Trying to brush up on some geometric and algebraic topology, I got a little confused about the following:

Suppose we have the standard unit sphere $S^2$, but we remove its north and south poles. Is this topological space homeomorphic or homotopic to $S^1 \times \mathbb{R}$? I would think that they are not homotopic since I don't think both spaces are deformation retracts, are they? Now I do know that the stereographic projection is a map from $S^2$ to the plane, but that just involves the removal of either the north or the south pole, correct?

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    $\begingroup$ If you know that $S^2$ minus one pole is homeomorphic to $\mathbb{R}^2$, then $S^2$ minus two poles is homeomorphic to...? $\endgroup$ – Qiaochu Yuan Mar 31 '12 at 18:04
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    $\begingroup$ $S^1 \times \mathbb{R}$ is a cylinder. Put the sphere inside the cylinder (north and south pole on the axis of the cylinder) and project from the center of the sphere minus north and south-pole onto that cylinder using straight lines. $\endgroup$ – t.b. Mar 31 '12 at 18:06
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    $\begingroup$ It makes it a straight line homeomorphism, if such a term exists :) A straight line homotopy is usually understood to be a homotopy $H$ between two functions $f,g: X \to \mathbb{R}^n$ of the form $H(x,t) = (1-t)f(x) + tg(x)$. See here for example. $\endgroup$ – t.b. Mar 31 '12 at 18:15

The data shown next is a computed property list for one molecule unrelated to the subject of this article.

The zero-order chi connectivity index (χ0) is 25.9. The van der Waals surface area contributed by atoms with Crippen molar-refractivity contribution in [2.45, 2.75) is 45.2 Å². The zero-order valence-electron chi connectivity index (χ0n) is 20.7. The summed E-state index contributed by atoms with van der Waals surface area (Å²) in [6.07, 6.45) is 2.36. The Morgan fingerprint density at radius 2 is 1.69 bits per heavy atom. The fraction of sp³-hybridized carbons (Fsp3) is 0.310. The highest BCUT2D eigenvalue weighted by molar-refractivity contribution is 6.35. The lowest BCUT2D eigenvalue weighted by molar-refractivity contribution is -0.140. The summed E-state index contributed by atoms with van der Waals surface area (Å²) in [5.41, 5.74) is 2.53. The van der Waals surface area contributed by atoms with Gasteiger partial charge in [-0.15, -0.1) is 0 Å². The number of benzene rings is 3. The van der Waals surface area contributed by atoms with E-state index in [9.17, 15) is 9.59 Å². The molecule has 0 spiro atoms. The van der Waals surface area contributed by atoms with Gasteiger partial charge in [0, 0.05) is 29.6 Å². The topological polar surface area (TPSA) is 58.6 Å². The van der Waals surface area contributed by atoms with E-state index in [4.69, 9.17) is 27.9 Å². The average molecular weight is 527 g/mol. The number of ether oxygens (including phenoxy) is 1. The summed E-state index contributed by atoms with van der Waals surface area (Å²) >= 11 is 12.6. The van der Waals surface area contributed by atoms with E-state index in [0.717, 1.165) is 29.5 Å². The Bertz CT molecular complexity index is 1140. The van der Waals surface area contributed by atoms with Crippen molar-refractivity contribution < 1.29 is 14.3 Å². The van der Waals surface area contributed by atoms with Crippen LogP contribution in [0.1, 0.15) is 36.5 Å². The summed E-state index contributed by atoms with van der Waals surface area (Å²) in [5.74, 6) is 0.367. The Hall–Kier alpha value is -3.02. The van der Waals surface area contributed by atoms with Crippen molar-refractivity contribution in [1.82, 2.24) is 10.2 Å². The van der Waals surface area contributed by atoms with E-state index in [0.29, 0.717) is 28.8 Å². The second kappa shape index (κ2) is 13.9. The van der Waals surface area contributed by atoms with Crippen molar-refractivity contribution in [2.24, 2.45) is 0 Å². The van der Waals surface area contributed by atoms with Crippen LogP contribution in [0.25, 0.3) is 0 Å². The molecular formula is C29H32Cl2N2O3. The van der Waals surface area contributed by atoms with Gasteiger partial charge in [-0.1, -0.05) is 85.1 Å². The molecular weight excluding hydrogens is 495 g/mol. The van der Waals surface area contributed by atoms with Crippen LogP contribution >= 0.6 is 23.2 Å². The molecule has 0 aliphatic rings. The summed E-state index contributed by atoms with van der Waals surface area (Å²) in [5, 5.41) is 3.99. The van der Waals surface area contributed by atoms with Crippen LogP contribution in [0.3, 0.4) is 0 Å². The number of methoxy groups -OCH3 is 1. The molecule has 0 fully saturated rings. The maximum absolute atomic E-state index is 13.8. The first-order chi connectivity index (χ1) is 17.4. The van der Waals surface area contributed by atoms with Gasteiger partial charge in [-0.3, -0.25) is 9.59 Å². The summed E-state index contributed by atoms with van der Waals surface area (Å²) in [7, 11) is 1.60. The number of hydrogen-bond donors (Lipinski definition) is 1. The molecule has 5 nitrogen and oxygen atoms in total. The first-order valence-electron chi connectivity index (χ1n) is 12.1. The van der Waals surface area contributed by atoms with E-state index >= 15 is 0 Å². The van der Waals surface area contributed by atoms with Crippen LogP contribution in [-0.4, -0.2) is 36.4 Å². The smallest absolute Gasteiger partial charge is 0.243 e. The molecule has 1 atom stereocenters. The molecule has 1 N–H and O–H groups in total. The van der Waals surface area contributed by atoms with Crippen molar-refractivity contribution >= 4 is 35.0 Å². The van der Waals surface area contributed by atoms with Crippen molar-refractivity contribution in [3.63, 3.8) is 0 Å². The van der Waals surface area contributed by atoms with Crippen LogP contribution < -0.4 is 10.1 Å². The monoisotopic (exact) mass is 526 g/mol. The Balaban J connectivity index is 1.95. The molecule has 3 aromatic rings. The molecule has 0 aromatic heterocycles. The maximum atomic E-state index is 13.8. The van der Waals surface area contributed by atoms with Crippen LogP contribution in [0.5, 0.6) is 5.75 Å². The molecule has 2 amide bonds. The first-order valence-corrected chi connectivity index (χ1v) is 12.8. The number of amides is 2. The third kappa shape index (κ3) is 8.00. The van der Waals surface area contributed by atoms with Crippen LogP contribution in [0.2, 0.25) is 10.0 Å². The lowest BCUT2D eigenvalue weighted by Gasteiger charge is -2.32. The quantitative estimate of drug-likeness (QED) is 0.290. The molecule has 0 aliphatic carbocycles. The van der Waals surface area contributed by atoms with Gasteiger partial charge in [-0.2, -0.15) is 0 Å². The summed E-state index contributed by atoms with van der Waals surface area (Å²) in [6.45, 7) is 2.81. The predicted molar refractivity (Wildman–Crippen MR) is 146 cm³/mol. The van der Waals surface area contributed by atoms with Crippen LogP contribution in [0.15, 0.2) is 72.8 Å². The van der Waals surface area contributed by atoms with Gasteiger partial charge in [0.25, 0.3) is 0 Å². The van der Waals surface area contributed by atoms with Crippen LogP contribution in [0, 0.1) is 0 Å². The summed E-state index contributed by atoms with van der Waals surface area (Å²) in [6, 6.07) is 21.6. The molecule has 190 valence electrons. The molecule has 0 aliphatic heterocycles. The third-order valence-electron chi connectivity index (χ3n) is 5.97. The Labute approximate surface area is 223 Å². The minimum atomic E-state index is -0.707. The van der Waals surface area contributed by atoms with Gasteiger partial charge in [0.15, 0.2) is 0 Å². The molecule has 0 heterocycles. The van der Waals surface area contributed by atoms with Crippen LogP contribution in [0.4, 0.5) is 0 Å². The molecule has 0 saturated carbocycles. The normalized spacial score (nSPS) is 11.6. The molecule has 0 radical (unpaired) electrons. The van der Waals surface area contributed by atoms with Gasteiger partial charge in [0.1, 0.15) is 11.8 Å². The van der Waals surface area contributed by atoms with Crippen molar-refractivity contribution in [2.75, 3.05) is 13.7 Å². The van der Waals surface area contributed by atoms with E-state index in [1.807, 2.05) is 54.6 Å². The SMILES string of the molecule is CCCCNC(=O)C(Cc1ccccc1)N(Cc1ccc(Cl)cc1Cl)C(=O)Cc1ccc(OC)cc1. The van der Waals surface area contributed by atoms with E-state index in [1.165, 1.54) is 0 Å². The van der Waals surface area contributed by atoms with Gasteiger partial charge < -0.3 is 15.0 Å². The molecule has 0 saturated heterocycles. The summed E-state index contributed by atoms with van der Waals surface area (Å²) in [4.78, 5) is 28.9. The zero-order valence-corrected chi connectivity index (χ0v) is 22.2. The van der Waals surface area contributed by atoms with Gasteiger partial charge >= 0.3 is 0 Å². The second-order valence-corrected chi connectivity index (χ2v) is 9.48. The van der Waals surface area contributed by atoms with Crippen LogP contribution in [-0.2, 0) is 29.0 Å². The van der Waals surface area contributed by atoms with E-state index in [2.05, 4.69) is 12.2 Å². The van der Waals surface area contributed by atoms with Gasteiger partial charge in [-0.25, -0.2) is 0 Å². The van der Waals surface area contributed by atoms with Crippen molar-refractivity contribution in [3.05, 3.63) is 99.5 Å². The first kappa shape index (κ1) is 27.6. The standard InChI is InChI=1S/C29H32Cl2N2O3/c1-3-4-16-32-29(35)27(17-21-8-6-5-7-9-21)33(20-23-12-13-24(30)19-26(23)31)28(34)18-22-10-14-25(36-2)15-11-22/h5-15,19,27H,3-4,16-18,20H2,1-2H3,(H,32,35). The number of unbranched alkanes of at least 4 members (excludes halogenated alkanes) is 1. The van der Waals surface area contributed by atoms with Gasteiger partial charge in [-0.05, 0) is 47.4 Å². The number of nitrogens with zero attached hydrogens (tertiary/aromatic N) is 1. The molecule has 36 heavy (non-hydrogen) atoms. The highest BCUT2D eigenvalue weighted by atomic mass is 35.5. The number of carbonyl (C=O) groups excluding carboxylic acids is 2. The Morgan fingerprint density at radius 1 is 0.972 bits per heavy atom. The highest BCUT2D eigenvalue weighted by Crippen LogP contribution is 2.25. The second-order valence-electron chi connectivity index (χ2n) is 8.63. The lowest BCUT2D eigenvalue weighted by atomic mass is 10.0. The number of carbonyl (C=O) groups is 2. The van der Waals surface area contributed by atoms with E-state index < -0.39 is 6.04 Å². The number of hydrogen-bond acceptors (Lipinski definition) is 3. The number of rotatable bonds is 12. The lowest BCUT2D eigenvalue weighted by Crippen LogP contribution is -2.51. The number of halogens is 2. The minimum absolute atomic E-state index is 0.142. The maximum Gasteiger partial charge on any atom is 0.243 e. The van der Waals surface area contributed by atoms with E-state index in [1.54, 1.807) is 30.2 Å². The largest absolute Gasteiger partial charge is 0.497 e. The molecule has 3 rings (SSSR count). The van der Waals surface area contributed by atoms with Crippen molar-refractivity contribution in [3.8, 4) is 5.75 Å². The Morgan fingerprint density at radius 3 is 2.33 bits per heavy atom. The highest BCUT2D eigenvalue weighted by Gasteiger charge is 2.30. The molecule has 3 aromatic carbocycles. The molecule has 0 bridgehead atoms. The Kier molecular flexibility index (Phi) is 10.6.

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    $\begingroup$ If $Y$ is homeomorphic to $X$ it's clearly also homotopy equivalent. Just use the homeomorphism and a constant homotopy. $\endgroup$ – user20266 Mar 31 '12 at 18:16
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    $\begingroup$ Linguistic nitpick: maps are homotopic. Spaces are homotopy equivalent. $\endgroup$ – Neal Mar 31 '12 at 18:57

The two spaces are homeomorphic. $S^2$ minus one point is identified by stereographic projection with $\mathbb{R}^2$, so $S^2$ minus two points is homeomorphic with say $\mathbb{R}^2 \backslash \{0\}$. Identifying $\mathbb{R}^2$ with $\mathbb{C}$ and $S^1$ with $\mathbb{R}/\mathbb{Z}$, the homeomorphism

$\mathbb{R}\times \mathbb{R}/\mathbb{Z}\cong \mathbb{C} \backslash \{0\}$

is given by $(r,\theta)\mapsto e^re^{2\pi i\theta}$.


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